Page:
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See detailA 500-year seasonally resolved δ 18 O and δ 13 C, layer thickness and calcite aspect record from a speleothem deposited in the Han-sur-Lesse cave, Belgium
Van Rampelbergh, M.; Verheyden, S.; Allan, Mohammed ULg et al

in Climate of the Past (2015), 11

Speleothem δ18O and δ13C signals enable climate reconstructions at high resolution. However, scarce decadal and seasonally resolved speleothem records are often diffi- cult to interpret in terms of climate ... [more ▼]

Speleothem δ18O and δ13C signals enable climate reconstructions at high resolution. However, scarce decadal and seasonally resolved speleothem records are often diffi- cult to interpret in terms of climate due to the multitude of factors that affect the proxy signals. In this paper, a fast- growing (up to 2 mm yr−1) seasonally laminated speleothem from the Han-sur-Lesse cave (Belgium) is analyzed for its δ18O and δ13C values, layer thickness and changes in cal- cite aspect. The studied record covers the period between AD 2001 and 1479 as indicated by layer counting and con- firmed by 20 U / Th ages. The Proserpine proxies are sea- sonally biased and document drier (and colder) winters on multidecadal scales. Higher δ13C signals reflect increased prior calcite precipitation (PCP) and lower soil activity dur- ing drier (and colder) winters. Thinner layers and darker calcite relate to slower growth and exist during drier (and colder) winter periods. Exceptionally dry (and cold) winter periods occur from 1565 to 1610, at 1730, from 1770 to 1800, from 1810 to 1860, and from 1880 to 1895 and correspond to exceptionally cold periods in historical and instrumental records as well as European winter temperature reconstruc- tions. More relative climate variations, during which the four measured proxies vary independently and display lower am- plitude variations, occur between 1479 and 1565, between 1610 and 1730, and between 1730 and 1770. The winters during the first and last periods are interpreted as relatively wetter (and warmer) and correspond to warmer periods in historical data and in winter temperature reconstructions in Europe. The winters in the period between 1610 and 1730 are interpreted as relatively drier (and cooler) and correspond to generally colder conditions in Europe. Interpretation of the seasonal variations in δ18O and δ13C signals differs from that on a decadal and multidecadal scale. Seasonal δ18O variations reflect cave air temperature variations and suggest a 2.5◦C seasonality in cave air temperature during the two relatively wetter (and warmer) winter periods (1479–1565 and 1730–1770), which corresponds to the cave air temper- ature seasonality observed today. Between 1610 and 1730, the δ18O values suggest a 1.5◦C seasonality in cave air tem- perature, indicating colder summer temperatures during this drier (and cooler) interval. The δ13C seasonality is driven by PCP and suggests generally lower PCP seasonal effects be- tween 1479 and 1810 compared to today. A short interval of increased PCP seasonality occurs between 1600 and 1660, and reflects increased PCP in summer due to decreased win- ter recharge. [less ▲]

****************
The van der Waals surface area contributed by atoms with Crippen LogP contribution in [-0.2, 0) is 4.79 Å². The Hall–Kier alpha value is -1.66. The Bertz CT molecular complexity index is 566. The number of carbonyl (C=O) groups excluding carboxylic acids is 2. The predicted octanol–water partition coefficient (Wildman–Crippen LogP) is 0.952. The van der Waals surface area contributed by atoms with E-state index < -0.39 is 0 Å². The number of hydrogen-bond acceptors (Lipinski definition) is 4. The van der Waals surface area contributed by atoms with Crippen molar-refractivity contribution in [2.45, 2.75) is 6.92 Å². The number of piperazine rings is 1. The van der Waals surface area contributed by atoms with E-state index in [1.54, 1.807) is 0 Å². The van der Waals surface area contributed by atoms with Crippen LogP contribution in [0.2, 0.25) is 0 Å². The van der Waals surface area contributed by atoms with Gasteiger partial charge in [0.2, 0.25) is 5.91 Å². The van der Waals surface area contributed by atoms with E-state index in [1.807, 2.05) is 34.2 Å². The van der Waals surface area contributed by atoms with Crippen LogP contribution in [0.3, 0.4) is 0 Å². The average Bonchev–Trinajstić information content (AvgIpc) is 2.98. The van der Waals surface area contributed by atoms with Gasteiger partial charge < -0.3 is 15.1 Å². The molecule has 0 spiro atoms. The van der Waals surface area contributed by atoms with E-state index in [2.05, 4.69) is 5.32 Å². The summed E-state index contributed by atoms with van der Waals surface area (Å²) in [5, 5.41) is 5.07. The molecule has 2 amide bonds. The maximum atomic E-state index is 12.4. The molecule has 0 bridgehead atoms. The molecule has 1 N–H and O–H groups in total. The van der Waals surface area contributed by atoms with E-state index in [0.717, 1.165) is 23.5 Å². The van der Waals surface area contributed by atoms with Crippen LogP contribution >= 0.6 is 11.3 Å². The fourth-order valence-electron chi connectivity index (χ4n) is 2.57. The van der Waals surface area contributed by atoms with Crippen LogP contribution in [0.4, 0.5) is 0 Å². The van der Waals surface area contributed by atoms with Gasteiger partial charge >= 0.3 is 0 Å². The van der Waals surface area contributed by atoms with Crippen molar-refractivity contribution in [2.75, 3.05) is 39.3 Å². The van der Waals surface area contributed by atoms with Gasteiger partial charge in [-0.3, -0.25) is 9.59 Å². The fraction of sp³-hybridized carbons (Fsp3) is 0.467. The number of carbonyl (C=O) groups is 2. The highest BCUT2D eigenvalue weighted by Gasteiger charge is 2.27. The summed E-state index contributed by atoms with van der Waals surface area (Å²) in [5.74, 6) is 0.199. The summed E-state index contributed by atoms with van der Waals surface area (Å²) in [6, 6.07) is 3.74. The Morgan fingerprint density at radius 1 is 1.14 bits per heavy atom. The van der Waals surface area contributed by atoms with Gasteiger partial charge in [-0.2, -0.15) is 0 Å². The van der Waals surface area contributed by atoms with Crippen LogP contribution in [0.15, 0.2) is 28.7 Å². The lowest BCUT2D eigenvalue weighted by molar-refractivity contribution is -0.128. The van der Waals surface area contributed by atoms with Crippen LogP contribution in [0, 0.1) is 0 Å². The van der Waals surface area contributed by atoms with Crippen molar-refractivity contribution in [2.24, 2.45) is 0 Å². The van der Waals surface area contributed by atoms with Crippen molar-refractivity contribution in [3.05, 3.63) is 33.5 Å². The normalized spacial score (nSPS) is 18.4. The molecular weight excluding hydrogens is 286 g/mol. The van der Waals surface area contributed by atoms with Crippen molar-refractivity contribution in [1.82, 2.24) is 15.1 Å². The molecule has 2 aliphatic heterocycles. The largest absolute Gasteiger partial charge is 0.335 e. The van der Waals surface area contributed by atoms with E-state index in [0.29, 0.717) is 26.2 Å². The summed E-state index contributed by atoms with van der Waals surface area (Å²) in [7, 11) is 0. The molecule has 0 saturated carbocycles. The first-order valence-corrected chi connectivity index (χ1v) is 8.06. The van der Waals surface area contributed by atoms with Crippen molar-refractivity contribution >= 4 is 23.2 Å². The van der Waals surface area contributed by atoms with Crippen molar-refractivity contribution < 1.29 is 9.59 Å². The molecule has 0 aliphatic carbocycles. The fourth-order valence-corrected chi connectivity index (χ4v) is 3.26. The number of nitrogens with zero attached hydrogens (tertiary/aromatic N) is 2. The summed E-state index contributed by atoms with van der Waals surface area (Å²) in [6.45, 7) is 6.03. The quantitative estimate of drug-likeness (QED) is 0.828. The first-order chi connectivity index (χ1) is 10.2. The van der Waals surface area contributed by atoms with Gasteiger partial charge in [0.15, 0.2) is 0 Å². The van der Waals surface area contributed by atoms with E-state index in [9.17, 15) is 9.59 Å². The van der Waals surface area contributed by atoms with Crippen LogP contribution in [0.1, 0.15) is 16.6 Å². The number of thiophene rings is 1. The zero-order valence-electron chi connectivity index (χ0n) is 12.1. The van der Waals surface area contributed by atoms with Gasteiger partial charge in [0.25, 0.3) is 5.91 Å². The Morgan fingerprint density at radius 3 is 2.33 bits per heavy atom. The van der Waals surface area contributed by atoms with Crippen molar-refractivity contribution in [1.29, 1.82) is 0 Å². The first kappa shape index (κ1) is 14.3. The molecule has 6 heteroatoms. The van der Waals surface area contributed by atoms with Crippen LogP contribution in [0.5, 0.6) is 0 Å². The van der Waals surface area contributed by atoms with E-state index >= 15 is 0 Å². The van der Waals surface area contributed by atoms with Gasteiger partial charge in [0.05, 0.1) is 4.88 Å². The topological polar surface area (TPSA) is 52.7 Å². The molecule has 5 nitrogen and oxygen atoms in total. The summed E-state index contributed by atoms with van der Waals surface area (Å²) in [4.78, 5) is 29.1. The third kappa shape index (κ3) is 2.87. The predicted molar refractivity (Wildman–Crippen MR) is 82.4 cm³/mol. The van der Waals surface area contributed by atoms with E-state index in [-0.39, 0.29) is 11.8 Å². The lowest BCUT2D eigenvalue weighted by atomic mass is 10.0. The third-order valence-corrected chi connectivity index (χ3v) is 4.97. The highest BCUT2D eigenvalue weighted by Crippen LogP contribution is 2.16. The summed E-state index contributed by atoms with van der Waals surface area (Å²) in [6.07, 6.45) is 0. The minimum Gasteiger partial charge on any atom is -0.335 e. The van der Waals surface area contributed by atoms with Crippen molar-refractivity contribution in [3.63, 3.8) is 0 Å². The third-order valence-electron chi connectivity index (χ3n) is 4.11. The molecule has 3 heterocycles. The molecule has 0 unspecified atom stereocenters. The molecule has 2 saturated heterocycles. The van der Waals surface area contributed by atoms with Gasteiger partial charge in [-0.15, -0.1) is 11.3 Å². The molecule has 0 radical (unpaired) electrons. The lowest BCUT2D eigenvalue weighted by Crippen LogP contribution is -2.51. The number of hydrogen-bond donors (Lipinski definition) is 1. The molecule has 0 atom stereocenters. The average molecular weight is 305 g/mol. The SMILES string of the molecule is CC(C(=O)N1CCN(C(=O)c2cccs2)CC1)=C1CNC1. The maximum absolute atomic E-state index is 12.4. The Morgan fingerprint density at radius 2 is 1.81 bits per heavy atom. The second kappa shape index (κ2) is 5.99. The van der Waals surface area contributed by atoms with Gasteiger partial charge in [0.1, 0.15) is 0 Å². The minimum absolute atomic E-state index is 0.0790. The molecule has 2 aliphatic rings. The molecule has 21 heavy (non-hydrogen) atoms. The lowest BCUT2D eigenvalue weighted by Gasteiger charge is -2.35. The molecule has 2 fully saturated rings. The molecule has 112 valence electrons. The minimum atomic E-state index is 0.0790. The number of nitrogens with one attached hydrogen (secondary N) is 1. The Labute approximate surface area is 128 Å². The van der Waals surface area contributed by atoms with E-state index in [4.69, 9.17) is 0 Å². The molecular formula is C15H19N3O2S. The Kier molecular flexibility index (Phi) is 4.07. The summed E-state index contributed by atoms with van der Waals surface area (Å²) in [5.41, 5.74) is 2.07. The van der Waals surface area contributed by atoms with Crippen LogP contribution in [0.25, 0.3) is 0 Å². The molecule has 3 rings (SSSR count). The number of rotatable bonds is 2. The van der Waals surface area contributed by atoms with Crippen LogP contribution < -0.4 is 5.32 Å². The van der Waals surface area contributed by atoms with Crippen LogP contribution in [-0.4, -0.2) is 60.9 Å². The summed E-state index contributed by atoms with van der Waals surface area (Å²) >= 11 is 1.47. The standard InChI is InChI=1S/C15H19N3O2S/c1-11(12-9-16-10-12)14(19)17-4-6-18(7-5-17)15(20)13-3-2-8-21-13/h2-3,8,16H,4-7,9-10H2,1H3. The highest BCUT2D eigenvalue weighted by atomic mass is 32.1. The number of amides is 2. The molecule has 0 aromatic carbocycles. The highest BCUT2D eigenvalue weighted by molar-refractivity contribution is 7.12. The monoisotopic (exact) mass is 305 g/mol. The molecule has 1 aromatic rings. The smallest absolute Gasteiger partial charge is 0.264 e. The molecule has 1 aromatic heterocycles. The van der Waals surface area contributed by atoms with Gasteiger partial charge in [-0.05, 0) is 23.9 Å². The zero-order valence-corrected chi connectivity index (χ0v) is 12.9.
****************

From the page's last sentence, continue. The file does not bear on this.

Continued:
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See detailA 500-yr record of Northern Patagonian environmental changes: Lago Plomo and Lago Bertrand
Fagel, Nathalie ULg; Brix, J.; El Ouahabi, M. et al

Poster (2010)

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See detail51. Telmisartan Plus HCTZ vs. Amlodipine Plus HCTZ in older patients with systolic hypertension : results from a large ambulatory blood pressure monitoring study
Neldam, Steen; Edwards, Colin; The ATHOS study group et al

in American Journal of Geriatric Cardiology (2006), 15

Systolic hypertension often requires combination therapy. Few data exist comparing angiotensin receptor blocker plus diuretic therapy with other combinations in older patients. In a prospective ... [more ▼]

Systolic hypertension often requires combination therapy. Few data exist comparing angiotensin receptor blocker plus diuretic therapy with other combinations in older patients. In a prospective, randomized, open-label, blinded-end point trial, patients (≥60 years of age) with predominantly systolic hypertension received telmisartan 40–80 mg or amlodipine 5–10 mg for 8 weeks, before the addition of hydrochlorothiazide (HCTZ) 12.5 mg for a further 6 weeks. Twenty-four-hour ambulatory blood pressure monitoring showed that telmisartan plus HCTZ (n =448) and amlodipine plus HCTZ (n =424) changed systolic blood pressure for the last 6 hours of the dosing interval by −18.3 and −17.4 mm Hg, respectively (p =0.2520). Over the 24-hour period, telmisartan plus HCTZ was superior (−19.3 and −17.2 mm Hg, respectively; p =0.001) and provided higher systolic control rates (65.9% and 58.3%, respectively; p =0.0175). Adverse events (41.2% and 53.7%, respectively) and discontinuations (5.0% and 11.3%, respectively) were lower (p<0.0001) with telmisartan than with amlodipine, mainly due to peripheral edema (1.2% and 24.3%, respectively). [less ▲]